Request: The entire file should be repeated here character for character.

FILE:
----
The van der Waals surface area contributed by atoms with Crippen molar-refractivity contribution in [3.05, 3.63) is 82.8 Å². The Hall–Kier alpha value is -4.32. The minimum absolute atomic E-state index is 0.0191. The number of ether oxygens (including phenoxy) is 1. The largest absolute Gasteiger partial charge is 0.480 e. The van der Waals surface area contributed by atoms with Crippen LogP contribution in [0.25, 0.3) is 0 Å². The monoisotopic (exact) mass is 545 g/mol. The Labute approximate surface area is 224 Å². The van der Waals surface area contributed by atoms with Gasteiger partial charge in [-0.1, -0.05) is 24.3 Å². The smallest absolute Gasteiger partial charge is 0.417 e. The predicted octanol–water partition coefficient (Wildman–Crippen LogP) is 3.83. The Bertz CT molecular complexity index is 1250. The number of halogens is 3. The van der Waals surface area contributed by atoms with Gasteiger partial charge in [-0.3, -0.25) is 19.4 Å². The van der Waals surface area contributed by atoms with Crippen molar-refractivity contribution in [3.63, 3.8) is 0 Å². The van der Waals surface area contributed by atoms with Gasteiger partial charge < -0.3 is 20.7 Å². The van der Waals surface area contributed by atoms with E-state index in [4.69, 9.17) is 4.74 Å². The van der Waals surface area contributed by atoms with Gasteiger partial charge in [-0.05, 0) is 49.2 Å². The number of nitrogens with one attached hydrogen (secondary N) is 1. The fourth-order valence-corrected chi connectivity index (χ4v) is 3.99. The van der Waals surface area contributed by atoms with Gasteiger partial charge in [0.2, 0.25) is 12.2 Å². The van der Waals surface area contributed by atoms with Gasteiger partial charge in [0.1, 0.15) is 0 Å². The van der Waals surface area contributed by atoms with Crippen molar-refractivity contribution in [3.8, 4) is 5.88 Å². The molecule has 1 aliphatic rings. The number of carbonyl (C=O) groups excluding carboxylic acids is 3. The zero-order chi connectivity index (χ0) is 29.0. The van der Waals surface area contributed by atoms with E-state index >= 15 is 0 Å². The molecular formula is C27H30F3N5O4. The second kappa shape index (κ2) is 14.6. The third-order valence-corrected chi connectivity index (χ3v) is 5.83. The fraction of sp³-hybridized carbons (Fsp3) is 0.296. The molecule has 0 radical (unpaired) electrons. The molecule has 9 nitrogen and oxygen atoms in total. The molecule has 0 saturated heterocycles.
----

The van der Waals surface area contributed by atoms with Crippen molar-refractivity contribution in [3.05, 3.63) is 82.8 Å². The Hall–Kier alpha value is -4.32. The minimum absolute atomic E-state index is 0.0191. The number of ether oxygens (including phenoxy) is 1. The largest absolute Gasteiger partial charge is 0.480 e. The van der Waals surface area contributed by atoms with Crippen LogP contribution in [0.25, 0.3) is 0 Å². The monoisotopic (exact) mass is 545 g/mol. The Labute approximate surface area is 224 Å². The van der Waals surface area contributed by atoms with Gasteiger partial charge in [-0.1, -0.05) is 24.3 Å². The smallest absolute Gasteiger partial charge is 0.417 e. The predicted octanol–water partition coefficient (Wildman–Crippen LogP) is 3.83. The Bertz CT molecular complexity index is 1250. The number of halogens is 3. The van der Waals surface area contributed by atoms with Gasteiger partial charge in [-0.3, -0.25) is 19.4 Å². The van der Waals surface area contributed by atoms with Crippen molar-refractivity contribution in [3.63, 3.8) is 0 Å². The van der Waals surface area contributed by atoms with Gasteiger partial charge < -0.3 is 20.7 Å². The van der Waals surface area contributed by atoms with E-state index in [4.69, 9.17) is 4.74 Å². The van der Waals surface area contributed by atoms with Gasteiger partial charge in [-0.05, 0) is 49.2 Å². The number of nitrogens with one attached hydrogen (secondary N) is 1. The fourth-order valence-corrected chi connectivity index (χ4v) is 3.99. The van der Waals surface area contributed by atoms with Gasteiger partial charge in [0.2, 0.25) is 12.2 Å². The van der Waals surface area contributed by atoms with Gasteiger partial charge in [0.1, 0.15) is 0 Å². The van der Waals surface area contributed by atoms with Crippen molar-refractivity contribution in [3.8, 4) is 5.88 Å². The molecule has 1 aliphatic rings. The number of carbonyl (C=O) groups excluding carboxylic acids is 3. The zero-order chi connectivity index (χ0) is 29.0. The van der Waals surface area contributed by atoms with E-state index >= 15 is 0 Å². The molecular formula is C27H30F3N5O4. The second kappa shape index (κ2) is 14.6. The third-order valence-corrected chi connectivity index (χ3v) is 5.83. The fraction of sp³-hybridized carbons (Fsp3) is 0.296. The molecule has 0 radical (unpaired) electrons. The molecule has 9 nitrogen and oxygen atoms in total. The molecule has 0 saturated heterocycles.